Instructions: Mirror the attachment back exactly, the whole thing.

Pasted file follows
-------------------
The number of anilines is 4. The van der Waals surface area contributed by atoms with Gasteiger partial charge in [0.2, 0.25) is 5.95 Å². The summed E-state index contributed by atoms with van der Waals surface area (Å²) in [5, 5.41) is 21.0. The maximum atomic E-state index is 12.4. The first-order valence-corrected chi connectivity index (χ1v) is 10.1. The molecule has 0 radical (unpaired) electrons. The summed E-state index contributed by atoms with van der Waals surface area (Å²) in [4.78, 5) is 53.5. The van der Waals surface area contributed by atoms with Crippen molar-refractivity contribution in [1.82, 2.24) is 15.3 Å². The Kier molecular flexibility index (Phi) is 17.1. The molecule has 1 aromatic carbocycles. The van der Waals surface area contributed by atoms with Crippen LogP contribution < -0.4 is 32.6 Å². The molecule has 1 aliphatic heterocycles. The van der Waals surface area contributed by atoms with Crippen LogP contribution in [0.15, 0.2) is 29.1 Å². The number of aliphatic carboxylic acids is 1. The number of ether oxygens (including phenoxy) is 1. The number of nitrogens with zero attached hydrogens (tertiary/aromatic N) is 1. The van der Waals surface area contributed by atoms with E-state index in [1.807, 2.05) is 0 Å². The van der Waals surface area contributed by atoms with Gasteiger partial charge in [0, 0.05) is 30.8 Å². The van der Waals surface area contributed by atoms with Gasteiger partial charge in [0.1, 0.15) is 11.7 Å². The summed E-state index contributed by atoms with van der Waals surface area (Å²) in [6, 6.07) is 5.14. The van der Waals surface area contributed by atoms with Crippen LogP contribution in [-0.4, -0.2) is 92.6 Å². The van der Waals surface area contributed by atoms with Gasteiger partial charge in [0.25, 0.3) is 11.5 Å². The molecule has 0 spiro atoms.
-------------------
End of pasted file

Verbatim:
The number of anilines is 4. The van der Waals surface area contributed by atoms with Gasteiger partial charge in [0.2, 0.25) is 5.95 Å². The summed E-state index contributed by atoms with van der Waals surface area (Å²) in [5, 5.41) is 21.0. The maximum atomic E-state index is 12.4. The first-order valence-corrected chi connectivity index (χ1v) is 10.1. The molecule has 0 radical (unpaired) electrons. The summed E-state index contributed by atoms with van der Waals surface area (Å²) in [4.78, 5) is 53.5. The van der Waals surface area contributed by atoms with Crippen molar-refractivity contribution in [1.82, 2.24) is 15.3 Å². The Kier molecular flexibility index (Phi) is 17.1. The molecule has 1 aromatic carbocycles. The van der Waals surface area contributed by atoms with Crippen LogP contribution < -0.4 is 32.6 Å². The molecule has 1 aliphatic heterocycles. The van der Waals surface area contributed by atoms with Crippen LogP contribution in [0.15, 0.2) is 29.1 Å². The number of aliphatic carboxylic acids is 1. The number of ether oxygens (including phenoxy) is 1. The number of nitrogens with zero attached hydrogens (tertiary/aromatic N) is 1. The van der Waals surface area contributed by atoms with E-state index in [1.807, 2.05) is 0 Å². The van der Waals surface area contributed by atoms with Gasteiger partial charge in [0, 0.05) is 30.8 Å². The van der Waals surface area contributed by atoms with Gasteiger partial charge in [0.1, 0.15) is 11.7 Å². The summed E-state index contributed by atoms with van der Waals surface area (Å²) in [6, 6.07) is 5.14. The van der Waals surface area contributed by atoms with Crippen LogP contribution in [-0.4, -0.2) is 92.6 Å². The van der Waals surface area contributed by atoms with Gasteiger partial charge in [0.25, 0.3) is 11.5 Å². The molecule has 0 spiro atoms.